I have been divorced for six years because my husband cheated on me and had a child with another woman. I have a boyfriend now… but he doesn’t want to get married. What should I do? I don’t want to live in sin because of him. Should I leave him and pray for a new boyfriend, or should I stay with him?
We can understand why you are having difficulty making this decision. There are cultural influences all around you that would lead you to believe that cohabitation is acceptable and possibly even preferable to marriage. Television and movies make it appear that marriage is an option that some families choose only because they want to impress their friends with a big wedding ceremony and a lavish party afterward.
So, how widespread is cohabitation? In a detailed study that was performed using the census data from every Latin American country from 1970 until 2010, it was found that cohabitation increased among every age group in every country of Latin America during that time period.1 Of course, similar studies undertaken among other language groups in other areas of the world would probably find similar results, as the trend toward cohabitation is certainly not restricted to Latin America.
Many people have speculated about the reasons for this increase in cohabitation and the corresponding decline in marriage rates. We believe that one of the contributing factors is the widespread ignorance of the teachings of the Bible. Many of those who do believe in God don’t understand the need to know or follow His teachings.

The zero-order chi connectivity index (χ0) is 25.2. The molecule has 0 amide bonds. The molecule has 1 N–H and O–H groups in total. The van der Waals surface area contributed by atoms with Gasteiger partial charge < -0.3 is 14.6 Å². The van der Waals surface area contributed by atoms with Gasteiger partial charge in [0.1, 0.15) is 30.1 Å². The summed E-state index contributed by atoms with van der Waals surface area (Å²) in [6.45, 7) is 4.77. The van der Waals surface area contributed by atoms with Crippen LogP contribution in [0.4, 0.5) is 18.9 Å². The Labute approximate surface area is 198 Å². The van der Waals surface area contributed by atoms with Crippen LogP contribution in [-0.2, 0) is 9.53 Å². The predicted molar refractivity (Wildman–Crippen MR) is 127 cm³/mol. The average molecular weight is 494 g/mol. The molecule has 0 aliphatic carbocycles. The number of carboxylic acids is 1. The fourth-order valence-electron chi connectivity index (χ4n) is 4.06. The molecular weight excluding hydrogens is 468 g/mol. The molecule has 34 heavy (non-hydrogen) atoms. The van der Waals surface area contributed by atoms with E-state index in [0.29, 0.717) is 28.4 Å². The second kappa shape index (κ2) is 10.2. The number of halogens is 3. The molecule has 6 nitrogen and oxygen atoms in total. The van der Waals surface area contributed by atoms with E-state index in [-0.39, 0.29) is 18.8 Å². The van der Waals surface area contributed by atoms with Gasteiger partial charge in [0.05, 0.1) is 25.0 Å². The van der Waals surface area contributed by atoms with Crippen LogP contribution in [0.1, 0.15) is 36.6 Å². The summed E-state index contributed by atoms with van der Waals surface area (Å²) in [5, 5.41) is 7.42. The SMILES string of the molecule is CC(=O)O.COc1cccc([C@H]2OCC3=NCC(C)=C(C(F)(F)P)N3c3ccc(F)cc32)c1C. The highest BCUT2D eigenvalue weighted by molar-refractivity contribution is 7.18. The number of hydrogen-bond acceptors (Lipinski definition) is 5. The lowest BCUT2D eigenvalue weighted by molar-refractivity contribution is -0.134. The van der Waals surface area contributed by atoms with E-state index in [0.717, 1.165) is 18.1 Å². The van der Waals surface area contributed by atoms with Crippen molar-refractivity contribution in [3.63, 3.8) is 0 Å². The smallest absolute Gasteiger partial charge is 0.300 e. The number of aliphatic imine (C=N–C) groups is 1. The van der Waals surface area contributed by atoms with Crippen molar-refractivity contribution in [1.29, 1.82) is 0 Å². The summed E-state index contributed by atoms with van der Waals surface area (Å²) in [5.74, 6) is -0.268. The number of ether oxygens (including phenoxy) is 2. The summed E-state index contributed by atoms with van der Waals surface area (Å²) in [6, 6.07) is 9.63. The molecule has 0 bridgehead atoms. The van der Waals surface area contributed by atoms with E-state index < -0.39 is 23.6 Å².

On the other hand, those who don’t believe in God not only reject His teachings regarding one man marrying one woman, but also reject His other teachings, such as the commandment that says that we should not commit adultery, and the teachings of the Apostle Paul about the unique relationship between a married couple.
Another contributing factor to the rise of cohabitation is the economic excuse. We have heard many people say that they can’t afford to get married. They equate getting married with a wedding and a party. They know that they don’t have the money for those big events, so they believe that they can’t afford to get married at all. In reality, the marriage contract itself costs very little, and the economic excuse shows a lack of understanding of its true significance.
You say that you don’t want to live in sin because of your boyfriend. You are wise to identify cohabitation as sin in God’s eyes. We congratulate you for caring about what God thinks!
Please read Case 417 and Case 600 to learn about two other women who had to make the same decision that you must make. In their cases, it wasn’t till after they were already living with their boyfriends that they realized that cohabitation wasn’t good for them. In your case, you have the chance to make the right decision before you have to go through all the pain and disillusionment that they suffered. We urge you to learn from their mistakes.
We wish you the best,
1 A. Eteve, R. J. Lesthaeghe, A. López-Gay, and J. García-Román, The Rise of Cohabitation in Latin America and the Caribbean, 1970–2011 (2016), cited in A. Esteve and R. Lesthaeghe (eds), Cohabitation and Marriage in the Americas: Geo-historical Legacies and New Trends (Springer, Cham).